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This assignment is brought to you by one of my favorite numbers, and I’m sure it’s one of yours…the number 1. Some people say that 1 is the loneliest number that you’ll ever do. (*Bonus: who said that?) But I say, 1 is the multiplicative identity.
Allow me to demonstrate.
$5\times 1=$
$1\times \frac{2}{3}=$
$\mathrm{\u2013\pi}\times 1=$
$1\times x=$
You get the idea? 1 is called the multiplicative identity because it has this lovely property that whenever you multiply it by anything, you get that same thing back. But that’s not all! Observe…
$2\times \frac{1}{2}=$
$\frac{-2}{3}x\frac{-3}{2}=$
The fun never ends! The point of all that was that every number has an inverse. The inverse is defined by the fact that, when you multiply a number by its inverse, you get 1.
Write the equation that defines two numbers $a$ and $b$ as inverses of each other.
Find the inverse of $\frac{4}{5}$ .
Find the inverse of –3.
Find the inverse of $x$ .
Is there any number that does not have an inverse, according to your definition in #7?
$\left[\begin{array}{cc}3& 8\\ -4& 12\end{array}\right]\left[\begin{array}{cc}1& 0\\ 0& 1\end{array}\right]=$
$\left[\begin{array}{cc}1& 0\\ 0& 1\end{array}\right]\left[\begin{array}{cc}3& 8\\ -4& 12\end{array}\right]=$
Pretty nifty, huh? When you multiply $\left[\begin{array}{cc}1& 0\\ 0& 1\end{array}\right]$ by another 2×2 matrix, you get that other matrix back. That’s what makes this matrix (referred to as $\left[I\right]$ ) the multiplicative identity.
Remember that matrix multiplication does not, in general, commute: that is, for any two matrices $\left[A\right]$ and $\left[B\right]$ , the product $\mathrm{AB}$ is not necessarily the same as the product BA. But in this case, it is: $\left[I\right]$ times another matrix gives you that other matrix back no matter which order you do the multiplication in. This is a key part of the definition of $I$ , which is…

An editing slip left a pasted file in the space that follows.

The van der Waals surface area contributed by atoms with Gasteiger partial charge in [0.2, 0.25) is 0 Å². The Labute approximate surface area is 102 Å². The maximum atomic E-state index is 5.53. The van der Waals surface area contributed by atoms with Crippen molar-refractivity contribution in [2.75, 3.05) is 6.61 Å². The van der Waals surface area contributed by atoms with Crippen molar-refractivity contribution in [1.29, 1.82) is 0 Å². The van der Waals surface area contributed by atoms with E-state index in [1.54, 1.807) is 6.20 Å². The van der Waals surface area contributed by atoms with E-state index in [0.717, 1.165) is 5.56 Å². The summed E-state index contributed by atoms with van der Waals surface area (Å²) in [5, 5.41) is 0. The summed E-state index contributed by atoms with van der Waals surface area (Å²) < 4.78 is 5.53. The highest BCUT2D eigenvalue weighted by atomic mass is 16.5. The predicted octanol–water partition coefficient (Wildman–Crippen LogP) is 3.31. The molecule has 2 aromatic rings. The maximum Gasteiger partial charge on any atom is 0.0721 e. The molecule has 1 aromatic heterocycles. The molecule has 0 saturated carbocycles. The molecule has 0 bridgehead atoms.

Which, of course, is just a fancy way of saying what I said before. If you multiply $I$ by any matrix, in either order, you get that other matrix back.
We have just seen that $\left[\begin{array}{cc}1& 0\\ 0& 1\end{array}\right]$ acts as the multiplicative identify for a 2×2 matrix.
So what about those inverses? Well, remember that two numbers $a$ and $b$ are inverses if $ab=1$ . As you might guess, we’re going to define two matrices $A$ and $B$ as inverses if $AB=\left[I\right]$ . Let’s try a few.
Multiply: $\left[\begin{array}{cc}2& 2\frac{1}{2}\\ -1& -1\frac{1}{2}\end{array}\right]$ $\left[\begin{array}{cc}3& 5\\ -2& -4\end{array}\right]$
Multiply: $\left[\begin{array}{cc}3& 5\\ -2& -4\end{array}\right]$ $\left[\begin{array}{cc}2& 2\frac{1}{2}\\ -1& -1\frac{1}{2}\end{array}\right]$
You see? These two matrices are inverses : no matter which order you multiply them in, you get $\left[I\right]$ . We will designate the inverse of a matrix as ${A}^{-1}$ which looks like an exponent but isn’t really, it just means inverse matrix—just as we used ${f}^{-1}$ to designate an inverse function. Which leads us to…
Of course, only a square matrix can have an inverse, since only a square matrix can have an $I$ ! Now we know what an inverse matrix does , but how do you find one?
Find the inverse of the matrix $\left[\begin{array}{cc}3& 2\\ 5& 4\end{array}\right]$
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